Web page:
The Korean War and Containment Policy: A Historical Overview

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The Korean War

- In 1950, evidence confirmed America's belief that Communism was getting stronger around the world.
- In 1949, China became communist. American spies reported to Truman that Stalin was using the Cominform to help Communists gain power in Malaya, for example. Truman saw this with increasing anxiety, thinking that communist countries were working together to spread Communism. When South Korea was invaded in 1950, they took action. Korea had been ruled by Japan, but in World War II, the northern part was liberated by Soviet troops and the south by American troops.
- The North remained communist-controlled, with a communist leader trained by the USSR, Kim Il Sung, and a Soviet-style one-party system.
- The South was anti-communist, not very democratic, but anti-communist enough to win USA's support. President: Syngman Rhee.
In 1950, the hostility between these leaders spilled into warfare. North Korean troops overwhelmed the South's forces. As a consequence, Truman sent advisers, supplies, and warships to the waters around Korea and put pressure on the UN Security Council to condemn the actions of the North Koreans and to call on them to withdraw their troops.
In the cold war atmosphere of 1950, each superpower always denounced and opposed any action by the other, so the Soviet Union would have used its right of veto to block the call for action by the UN. (USSR was boycotting the UN at this time). When China became Communist in 1949, the US had blocked its entry to the United Nations. The USSR walked out of the UN as a protest. As the USA was the single biggest contributor to the UN, it was in a powerful position to influence its decision. The UN was committed to drive North Korean troops out of South Korea.
MacArthur had quickly achieved the original UN objective of removing North Korean troops from the south. North Koreans were driven back to the original border. Despite China's warnings that pressing on would mean its joining the war, the UN approved to advance into North Korea.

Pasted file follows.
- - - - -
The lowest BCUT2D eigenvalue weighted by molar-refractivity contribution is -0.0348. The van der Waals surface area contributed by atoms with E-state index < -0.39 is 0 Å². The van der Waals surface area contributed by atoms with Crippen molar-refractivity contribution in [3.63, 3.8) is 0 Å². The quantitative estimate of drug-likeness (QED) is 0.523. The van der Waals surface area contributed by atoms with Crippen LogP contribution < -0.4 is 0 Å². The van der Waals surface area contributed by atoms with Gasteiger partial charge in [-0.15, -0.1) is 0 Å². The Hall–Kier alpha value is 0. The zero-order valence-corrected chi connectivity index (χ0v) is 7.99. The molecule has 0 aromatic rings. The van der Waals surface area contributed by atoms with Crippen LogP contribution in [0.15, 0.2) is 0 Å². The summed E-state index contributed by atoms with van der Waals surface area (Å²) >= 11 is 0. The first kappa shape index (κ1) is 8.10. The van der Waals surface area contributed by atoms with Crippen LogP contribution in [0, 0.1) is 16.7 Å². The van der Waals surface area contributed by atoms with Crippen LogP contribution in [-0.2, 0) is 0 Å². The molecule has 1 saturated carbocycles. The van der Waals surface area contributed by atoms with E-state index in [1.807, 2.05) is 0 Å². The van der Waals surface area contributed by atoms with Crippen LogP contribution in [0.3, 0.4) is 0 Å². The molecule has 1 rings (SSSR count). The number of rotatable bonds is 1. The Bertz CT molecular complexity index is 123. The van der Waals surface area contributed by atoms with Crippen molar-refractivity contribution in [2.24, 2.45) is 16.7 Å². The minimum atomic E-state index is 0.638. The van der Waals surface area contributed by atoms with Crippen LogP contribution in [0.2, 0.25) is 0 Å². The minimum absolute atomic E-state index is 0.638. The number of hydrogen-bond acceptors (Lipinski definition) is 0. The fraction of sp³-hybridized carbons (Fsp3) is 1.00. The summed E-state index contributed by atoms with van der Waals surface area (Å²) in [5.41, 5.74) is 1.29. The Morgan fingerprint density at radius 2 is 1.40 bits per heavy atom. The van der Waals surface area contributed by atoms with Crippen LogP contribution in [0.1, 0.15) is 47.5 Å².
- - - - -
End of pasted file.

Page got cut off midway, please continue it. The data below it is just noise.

In October 1950, China joined the North Koreans, launching a successful attack. The UN troops recovered and it reached a stalemate.
MacArthur wanted to continue the war, invading China and even using nuclear weapons. However, Truman disagreed and said that saving South Korea was enough. The UN ruled out the attack on China.
In 1951, MacArthur ignored the UN instruction and openly threatened an attack on China. As a consequence, he was removed from his position, rejecting his aggressive policy towards communism.

Containment Policy

Bitter fighting continued until 1952, so when Truman was replaced by President Eisenhower who wanted to end the war.
With Stalin's death in March 1953, it made Chinese and North Koreans less confident. An armistice was finally signed in July 1953.


born in 1880. His father was an army leader. Trained at the top American military academy. Youngest commander. In 1950, at 70 years old, he was given command of the UN forces in Korea, but he was relieved of his duties in 1951. He died in 1964.

Was Containment the Right Policy?

There was no doubt at all in the USA that communism had to be resisted. Some favored the aggressive policy proposed by MacArthur, that containment was not enough. They wanted the USA to take the fight to the communists and push back the frontiers of communism. Dulles set up a network of anti-communist alliances around the world.
- South-east Asia Treaty Organization (SEATO), in 1954
- Central Treaty Organization (CENTO), in 1955. The Soviets felt threatened and accused the USA of trying to encircle the communist world.
- In 1955, the Warsaw Treaty Organization or the Warsaw Pact was set up between the USSR and all the communist East European countries except Yugoslavia. Co-existence, the new leader of the USSR, Nikita Krushchev, seemed to ease tensions with the USA, he talked about peaceful co-existence. After ten years, the leaders met but they did not achieve anything specific, but this chat was some improvement. Not all Western leaders were convinced by Nikita, his behavior was a constant reminder of the evils of communism.
- 1956: Protest in Poland by a rise in food prices, the Red Army intervened.
- 1956: The crushing might of the Red Army put down an anti-communist rising in Hungary at the cost of their lives.
-1961: Communists built the Berlin Wall dividing the East and the West. The Soviet Union wanted to stop people leaving the East.

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